Video

    Video Chinese-Americans Heart Trump, Bucking National Trend

    A new study conducted by three Asian-American organizations shows there are three times as many Democrats as there are Republicans among Asian-American voters, and they favor Hillary Clinton over Donald Trump. But one group, called Chinese-Americans For Trump, is going against the tide and strongly supports the business tycoon. VOA’s Elizabeth Lee caught up with them at a Trump rally and reports from Anaheim, California.
    Video

    Video Reactions to Trump's Success Polarized Abroad

    What seemed impossible less than a year ago is now almost a certainty. New York real estate mogul Donald Trump has won the number of delegates needed to secure the Republican presidential nomination. The prospect has sparked as much controversy abroad as it has in the United States. Zlatica Hoke has more.
    Video

    Video Drawings by Children in Hiroshima Show Hope and Peace

    On Friday, President Barack Obama will visit Hiroshima, Japan, the first American president to do so while in office. In August 1945, the United States dropped an atomic bomb on the city to force Japan's surrender in World War II. Although their city lay in ruins, some Hiroshima schoolchildren drew pictures of hope and peace. The former students and their drawings are now part of a documentary called “Pictures from a Hiroshima Schoolyard.” VOA's Deborah Block has the story.
    Video

    Video Vietnamese Rapper Performs for Obama

    A prominent young Vietnamese artist told President Obama said she faced roadblocks as a woman rapper, and asked the president about government support for the arts. He asked her to rap, and he even offered to provide a base beat for her. Watch what happened.
    Video

    Video Roots Run Deep for Tunisia's Dwindling Jewish Community

    This week, hundreds of Jewish pilgrims are defying terrorist threats to celebrate an ancient religious festival on the Tunisian island of Djerba. The festivities cast a spotlight on North Africa's once-vibrant Jewish population that has all but died out in recent decades. Despite rising threats of militant Islam and the country's battered economy, one of the Arab world's last Jewish communities is staying put and nurturing a new generation. VOA’s Lisa Bryant reports.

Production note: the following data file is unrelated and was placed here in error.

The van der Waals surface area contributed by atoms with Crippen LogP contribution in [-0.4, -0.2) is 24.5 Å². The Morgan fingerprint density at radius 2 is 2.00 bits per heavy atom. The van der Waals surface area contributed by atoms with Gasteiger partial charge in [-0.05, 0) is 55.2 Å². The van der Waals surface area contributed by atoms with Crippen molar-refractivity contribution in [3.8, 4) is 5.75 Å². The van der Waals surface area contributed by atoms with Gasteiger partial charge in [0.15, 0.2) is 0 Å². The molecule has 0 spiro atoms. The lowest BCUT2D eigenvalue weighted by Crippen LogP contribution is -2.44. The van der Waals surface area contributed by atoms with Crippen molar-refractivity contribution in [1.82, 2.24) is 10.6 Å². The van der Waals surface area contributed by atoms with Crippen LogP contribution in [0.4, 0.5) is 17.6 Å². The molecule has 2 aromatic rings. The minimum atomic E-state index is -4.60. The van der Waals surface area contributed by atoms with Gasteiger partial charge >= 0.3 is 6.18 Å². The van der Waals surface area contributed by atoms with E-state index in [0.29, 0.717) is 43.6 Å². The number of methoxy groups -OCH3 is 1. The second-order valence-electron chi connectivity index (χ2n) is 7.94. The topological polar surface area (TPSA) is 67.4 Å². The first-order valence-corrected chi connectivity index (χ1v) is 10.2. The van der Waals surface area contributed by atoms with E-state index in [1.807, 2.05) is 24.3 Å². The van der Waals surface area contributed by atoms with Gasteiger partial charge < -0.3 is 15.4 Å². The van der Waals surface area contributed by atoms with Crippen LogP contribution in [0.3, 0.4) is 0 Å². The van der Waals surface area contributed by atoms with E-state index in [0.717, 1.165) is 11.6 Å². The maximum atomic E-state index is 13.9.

Video

    Video Meet Your New Co-Worker: The Robot

    Increasing numbers of robots are joining the workforce, as companies scale back and more processes become automated. The latest robots are flexible and collaborative, built to work alongside humans as opposed to replacing them. VOA’s Tina Trinh looks at the next generation of automated employees helping out their human colleagues.
    Video

    Video Wheelchair Technology in Tune With Times

    Technologies for the disabled, including wheelchair technology, are advancing just as quickly as everything else in the digital age. Two new advances in wheelchairs offer improved control and a more comfortable fit. VOA's George Putic reports.
    Video

    Video Baby Boxes Offer Safe Haven for Unwanted Children

    No one knows exactly how many babies are abandoned worldwide each year. The statistic is a difficult one to determine because it is illegal in most places. Therefore unwanted babies are often hidden and left to die. But as Erika Celeste reports from Woodburn, Indiana, a new program hopes to make surrendering infants safer for everyone.
    Video

    Video California Celebration Showcases Local Wines, Balloons

    Communities in the U.S. often hold festivals to show what makes them special. In California, for example, farmers near Fresno celebrate their figs and those around Gilmore showcase their garlic. Mike O'Sullivan reports that the wine-producing region of Temecula offers local vintages in an annual festival where rides on hot-air balloons add to the excitement.
    Video

    Video US Elementary School Offers Living Science Lessons

    Zero is not a good score on a test at school. But Discovery Elementary is proud of its “net zero” rating. Net zero describes a building in which the amount of energy provided by on-site renewable sources equals the amount of energy the building uses. As Faiza Elmasry tells us, the innovative features in the building turn the school into a teaching tool, where kids can't help but learn about science and sustainability. Faith Lapidus narrates.

    Special Report

    Adrift The Invisible African Diaspora